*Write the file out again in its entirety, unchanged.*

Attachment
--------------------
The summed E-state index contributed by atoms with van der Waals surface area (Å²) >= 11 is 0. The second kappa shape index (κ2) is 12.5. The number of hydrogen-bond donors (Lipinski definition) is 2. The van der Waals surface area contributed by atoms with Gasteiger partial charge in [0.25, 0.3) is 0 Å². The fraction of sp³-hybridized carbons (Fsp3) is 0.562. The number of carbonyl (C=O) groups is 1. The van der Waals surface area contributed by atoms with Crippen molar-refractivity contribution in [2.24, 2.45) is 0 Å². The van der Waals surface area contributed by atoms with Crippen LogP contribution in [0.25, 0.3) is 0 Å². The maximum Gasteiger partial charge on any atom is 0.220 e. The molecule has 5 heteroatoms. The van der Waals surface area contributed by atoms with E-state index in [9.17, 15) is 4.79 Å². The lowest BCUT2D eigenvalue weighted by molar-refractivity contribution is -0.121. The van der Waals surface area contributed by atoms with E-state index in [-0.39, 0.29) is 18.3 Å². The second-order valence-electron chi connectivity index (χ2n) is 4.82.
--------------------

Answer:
The summed E-state index contributed by atoms with van der Waals surface area (Å²) >= 11 is 0. The second kappa shape index (κ2) is 12.5. The number of hydrogen-bond donors (Lipinski definition) is 2. The van der Waals surface area contributed by atoms with Gasteiger partial charge in [0.25, 0.3) is 0 Å². The fraction of sp³-hybridized carbons (Fsp3) is 0.562. The number of carbonyl (C=O) groups is 1. The van der Waals surface area contributed by atoms with Crippen molar-refractivity contribution in [2.24, 2.45) is 0 Å². The van der Waals surface area contributed by atoms with Crippen LogP contribution in [0.25, 0.3) is 0 Å². The maximum Gasteiger partial charge on any atom is 0.220 e. The molecule has 5 heteroatoms. The van der Waals surface area contributed by atoms with E-state index in [9.17, 15) is 4.79 Å². The lowest BCUT2D eigenvalue weighted by molar-refractivity contribution is -0.121. The van der Waals surface area contributed by atoms with E-state index in [-0.39, 0.29) is 18.3 Å². The second-order valence-electron chi connectivity index (χ2n) is 4.82.